Your average trainer can think of only two ways to work your shoulders with dumbbells—presses and raises. And while those work just find, they’re hardly the end-all-be-all of shoulder training. We’ve got a third to add to the mix—and this three-pronged attack can build shoulders as round and dense as cannonballs.
HOW IT WORKS
The first exercise, a neutral-grip overhead press, is the safest way to do any pressing movement. If you’ve backed off of shoulder work in the past because it hurt to execute, relief can be as simple as turning your palms to face each other. In this position, your upper-arm bones can glide through the shoulder joints without risk of impingement. You’ll follow this up with a variety of shoulder raises, ending with a crucifix hold, in which you keep your arms raised for time. This is an exercise popular among strongman competitors, whose shoulders are the size of pumpkins.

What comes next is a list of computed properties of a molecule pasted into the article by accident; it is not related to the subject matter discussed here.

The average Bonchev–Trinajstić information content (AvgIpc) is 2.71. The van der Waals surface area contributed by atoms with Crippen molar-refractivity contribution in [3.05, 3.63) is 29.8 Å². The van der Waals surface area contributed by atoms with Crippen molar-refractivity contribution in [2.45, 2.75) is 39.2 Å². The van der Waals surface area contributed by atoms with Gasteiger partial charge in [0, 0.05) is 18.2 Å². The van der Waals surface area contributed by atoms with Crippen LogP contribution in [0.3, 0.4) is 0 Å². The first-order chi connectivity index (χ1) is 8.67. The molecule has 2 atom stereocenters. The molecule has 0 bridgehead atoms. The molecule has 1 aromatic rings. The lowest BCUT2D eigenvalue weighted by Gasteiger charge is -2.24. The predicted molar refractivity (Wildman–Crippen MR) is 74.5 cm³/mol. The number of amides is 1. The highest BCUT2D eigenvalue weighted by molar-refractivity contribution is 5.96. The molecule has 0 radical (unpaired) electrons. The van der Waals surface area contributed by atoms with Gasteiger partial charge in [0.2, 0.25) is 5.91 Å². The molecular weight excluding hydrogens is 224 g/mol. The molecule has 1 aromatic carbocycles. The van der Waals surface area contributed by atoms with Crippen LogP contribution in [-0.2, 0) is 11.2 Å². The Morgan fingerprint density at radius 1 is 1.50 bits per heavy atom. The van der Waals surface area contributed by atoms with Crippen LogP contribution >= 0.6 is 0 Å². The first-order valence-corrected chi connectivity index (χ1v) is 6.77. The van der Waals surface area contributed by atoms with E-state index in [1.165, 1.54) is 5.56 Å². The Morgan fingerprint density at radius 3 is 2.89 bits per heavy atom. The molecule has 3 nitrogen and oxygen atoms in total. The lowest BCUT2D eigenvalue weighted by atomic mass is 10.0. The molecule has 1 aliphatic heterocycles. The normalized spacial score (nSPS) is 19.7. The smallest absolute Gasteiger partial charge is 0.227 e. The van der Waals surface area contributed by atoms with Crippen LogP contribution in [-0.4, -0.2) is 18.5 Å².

Complete all sets for one exercise before moving on to the next.
1. NEUTRAL-GRIP OVERHEAD PRESS
Sets: 5 Reps: 8 Rest: 60 sec.
Hold a dumbbell in each hand at shoulder level with palms facing each other and elbows pointing forward. Brace your core and press the weights straight overhead. At the top, shrug your shoulders and hold for a second.
2. RAISE COMPLEX
Sets: 3 Reps: 12–15 Rest: See below
Hold dumbbells at your sides with palms facing you. Raise the weights up in front of you to shoulder level with thumbs pointing up. Complete 12–15 reps and then raise the weights out to your sides 90 degrees (bend your elbows a bit as you lift). Complete your reps and then switch to a lighter pair of dumbbells. Raise them out to your sides and up to ear level with straight arms and thumbs pointing up. Hold this position 30 seconds. Squeeze your glutes to help support you.
3. SEATED DUMBBELL CLEAN
Sets: 3 Reps: 12–15 Rest: 60 sec.
Hold a dumbbell in each hand and sit on the edge of a bench. Keeping your lower back flat, lean forward. Explosively straighten your body and shrug the weights so your arms rise. Allow the momentum to flip your wrists so you catch the weights at shoulder level.
BY C. J. MURPHY, M.F.S.